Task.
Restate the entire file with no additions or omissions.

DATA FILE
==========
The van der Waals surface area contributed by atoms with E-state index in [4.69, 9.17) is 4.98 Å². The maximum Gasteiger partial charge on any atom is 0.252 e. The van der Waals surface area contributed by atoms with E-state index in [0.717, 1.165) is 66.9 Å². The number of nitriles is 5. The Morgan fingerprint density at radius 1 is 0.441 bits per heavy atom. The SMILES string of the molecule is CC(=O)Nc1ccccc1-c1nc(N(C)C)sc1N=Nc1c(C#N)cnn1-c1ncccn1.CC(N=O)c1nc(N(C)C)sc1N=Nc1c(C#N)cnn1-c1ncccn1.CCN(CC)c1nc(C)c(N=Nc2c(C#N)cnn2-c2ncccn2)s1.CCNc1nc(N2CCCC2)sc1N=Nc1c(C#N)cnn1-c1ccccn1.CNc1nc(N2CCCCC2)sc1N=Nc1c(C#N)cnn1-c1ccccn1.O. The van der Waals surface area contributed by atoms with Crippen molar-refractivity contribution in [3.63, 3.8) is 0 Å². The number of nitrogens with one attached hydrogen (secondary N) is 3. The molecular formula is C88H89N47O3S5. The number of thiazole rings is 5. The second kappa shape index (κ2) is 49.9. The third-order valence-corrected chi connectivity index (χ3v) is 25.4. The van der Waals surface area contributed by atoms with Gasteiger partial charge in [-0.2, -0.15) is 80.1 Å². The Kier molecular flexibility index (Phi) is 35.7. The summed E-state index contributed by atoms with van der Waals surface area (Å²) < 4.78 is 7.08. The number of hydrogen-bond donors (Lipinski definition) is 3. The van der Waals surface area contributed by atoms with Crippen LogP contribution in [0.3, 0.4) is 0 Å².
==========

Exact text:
The van der Waals surface area contributed by atoms with E-state index in [4.69, 9.17) is 4.98 Å². The maximum Gasteiger partial charge on any atom is 0.252 e. The van der Waals surface area contributed by atoms with E-state index in [0.717, 1.165) is 66.9 Å². The number of nitriles is 5. The Morgan fingerprint density at radius 1 is 0.441 bits per heavy atom. The SMILES string of the molecule is CC(=O)Nc1ccccc1-c1nc(N(C)C)sc1N=Nc1c(C#N)cnn1-c1ncccn1.CC(N=O)c1nc(N(C)C)sc1N=Nc1c(C#N)cnn1-c1ncccn1.CCN(CC)c1nc(C)c(N=Nc2c(C#N)cnn2-c2ncccn2)s1.CCNc1nc(N2CCCC2)sc1N=Nc1c(C#N)cnn1-c1ccccn1.CNc1nc(N2CCCCC2)sc1N=Nc1c(C#N)cnn1-c1ccccn1.O. The van der Waals surface area contributed by atoms with Crippen molar-refractivity contribution in [3.63, 3.8) is 0 Å². The number of nitrogens with one attached hydrogen (secondary N) is 3. The molecular formula is C88H89N47O3S5. The number of thiazole rings is 5. The second kappa shape index (κ2) is 49.9. The third-order valence-corrected chi connectivity index (χ3v) is 25.4. The van der Waals surface area contributed by atoms with Gasteiger partial charge in [-0.2, -0.15) is 80.1 Å². The Kier molecular flexibility index (Phi) is 35.7. The summed E-state index contributed by atoms with van der Waals surface area (Å²) < 4.78 is 7.08. The number of hydrogen-bond donors (Lipinski definition) is 3. The van der Waals surface area contributed by atoms with Crippen LogP contribution in [0.3, 0.4) is 0 Å².